Lui (Yuriko Yoshitaka) is a typical “gyaru” – for those of you reading from the future, this is an “ultra feminine” fashion trend which encourages young women to barbie doll it up to the max. It’s a little strange then when she catches sight of young punk Ama (Kengo Kora) in a nightclub and becomes fascinated with his forked tongue. In actuality, it’s the tongue she falls for, not the guy, but the two become a couple and she moves into his apartment. Before long she too gets a tongue ring and becomes determined on splitting her own tongue as well as getting herself a large tattoo. That’s how she meets Ama’s tattooist friend Shiba (Arata Iura) who becomes equally fascinated with Lui. Lui trades sex with Shiba in return for designing her body art and the two begin an illicit, sado-masochistic affair behind Ama’s back but even after Lui’s tattoo is completed it only sends her further into a spiral of nihilistic self annihilation.

Snakes and Earrings opens with a beautifully shot near silent sequence which pans across the skyline of modern Tokyo picking out the neon lights and advertising boards that proclaim it as a city which belongs to the young. Even when we’re with Lui inside the nightclub, the sound remains muted as young men and women dance to music that we cannot hear – even when Lui spots Ama it’s only the visuals that hang until he comes over and talks to her and we realise she’s had her headphones in the entire time. This sequence is neatly echoed at the film’s conclusion but is, however, something of an anomaly when it comes to the prevailing style of the film which is relentlessly detached and straightforward in approach.

Lui – short for “Louis Vuitton” remains something of a cypher. She’s torn between her two lovers – the punkish dope Ama who would kill for her and the cold, sadistic Shiba who would kill her given half the chance. She doesn’t seem to know what she wants or who she is and quickly loses herself in alcoholism and self disgust. It feels as if there should be more to this – a critique of the emptiness of modern life or the dehumanising effects of the city but all there is is a great nothingness. Perhaps that’s the point, there is nothing to Lui – not even a real name. She possesses no clearly defined identity and therefore does not exist. This is a fine idea, on paper, but does leave a great gaping hole where the protagonist ought to be.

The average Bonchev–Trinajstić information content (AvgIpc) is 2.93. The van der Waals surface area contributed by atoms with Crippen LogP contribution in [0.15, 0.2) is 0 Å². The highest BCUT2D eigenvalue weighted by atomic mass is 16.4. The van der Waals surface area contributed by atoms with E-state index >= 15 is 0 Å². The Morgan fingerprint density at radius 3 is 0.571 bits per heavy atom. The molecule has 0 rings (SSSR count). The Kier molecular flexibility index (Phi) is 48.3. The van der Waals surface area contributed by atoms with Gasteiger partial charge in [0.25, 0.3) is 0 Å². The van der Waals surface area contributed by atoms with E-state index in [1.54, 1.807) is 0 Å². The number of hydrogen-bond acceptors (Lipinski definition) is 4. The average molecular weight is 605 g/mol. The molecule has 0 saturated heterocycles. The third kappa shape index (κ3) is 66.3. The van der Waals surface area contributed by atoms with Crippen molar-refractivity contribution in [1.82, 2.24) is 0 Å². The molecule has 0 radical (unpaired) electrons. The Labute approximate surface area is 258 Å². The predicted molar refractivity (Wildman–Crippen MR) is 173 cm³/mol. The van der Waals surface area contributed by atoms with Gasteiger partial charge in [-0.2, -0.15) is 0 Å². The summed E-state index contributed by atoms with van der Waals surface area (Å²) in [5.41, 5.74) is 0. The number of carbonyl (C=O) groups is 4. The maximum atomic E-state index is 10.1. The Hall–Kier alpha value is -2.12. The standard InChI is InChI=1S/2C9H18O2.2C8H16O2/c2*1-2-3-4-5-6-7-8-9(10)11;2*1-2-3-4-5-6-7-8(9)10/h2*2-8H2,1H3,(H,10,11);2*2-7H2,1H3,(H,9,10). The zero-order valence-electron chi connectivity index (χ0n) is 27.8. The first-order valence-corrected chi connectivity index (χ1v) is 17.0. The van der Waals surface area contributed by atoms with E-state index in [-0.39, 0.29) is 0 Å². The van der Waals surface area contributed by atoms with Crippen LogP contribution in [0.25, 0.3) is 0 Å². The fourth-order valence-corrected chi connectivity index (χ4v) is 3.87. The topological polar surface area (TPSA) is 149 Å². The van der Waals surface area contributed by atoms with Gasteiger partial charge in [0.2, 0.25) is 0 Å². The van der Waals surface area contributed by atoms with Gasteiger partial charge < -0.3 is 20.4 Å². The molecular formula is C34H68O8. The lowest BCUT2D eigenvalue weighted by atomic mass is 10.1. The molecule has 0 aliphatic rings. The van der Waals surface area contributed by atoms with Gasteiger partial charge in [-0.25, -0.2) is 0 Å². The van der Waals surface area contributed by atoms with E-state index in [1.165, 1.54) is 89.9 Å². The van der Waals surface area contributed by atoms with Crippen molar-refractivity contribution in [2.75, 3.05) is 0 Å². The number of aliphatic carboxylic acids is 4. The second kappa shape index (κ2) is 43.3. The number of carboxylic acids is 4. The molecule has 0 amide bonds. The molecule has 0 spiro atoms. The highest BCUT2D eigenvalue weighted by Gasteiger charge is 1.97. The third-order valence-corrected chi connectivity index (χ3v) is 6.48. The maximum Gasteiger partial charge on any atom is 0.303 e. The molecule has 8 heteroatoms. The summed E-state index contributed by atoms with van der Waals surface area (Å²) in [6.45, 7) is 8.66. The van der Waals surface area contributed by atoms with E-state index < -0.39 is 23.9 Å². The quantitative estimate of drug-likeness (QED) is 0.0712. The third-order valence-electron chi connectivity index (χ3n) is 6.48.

Lui’s two love interests, the oddly vibrant Ama and the restrained Shiba represent two sides of the same thing as Lui is torn between pleasure in pain and pain in love. Kengo Kora does what he can with a thinly defined role which often feels more like a plot device than anything else. Arata Iura fares a little better with the meatier role of Shiba who is accorded more screen time but the film remains resolutely cold and distant. In a minor instance of distraction, Shun Oguri and more prominently Tatsuya Fujiwara turn up as bit players in the roles of two street punks who get into a fight with Ama which is, frankly, baffling.

Though opting for simplistic, straightforward compositions much of Snakes and Earrings is beautifully captured even if deliberately alienating. As in the book, even the frequent, semi-explicit sex scenes are shot in such a matter of fact way as to render them totally neutered, devoid of any kind of sensation. Ultimately, Snakes and Earrings finishes as a noble failure, neatly echoing its heroine’s nihilistic mindset whilst simultaneously failing to engage.


The Hong Kong DVD/blu-ray release (as well as the Japanese blu-ray) of Snakes and Earrings includes English Subtitles.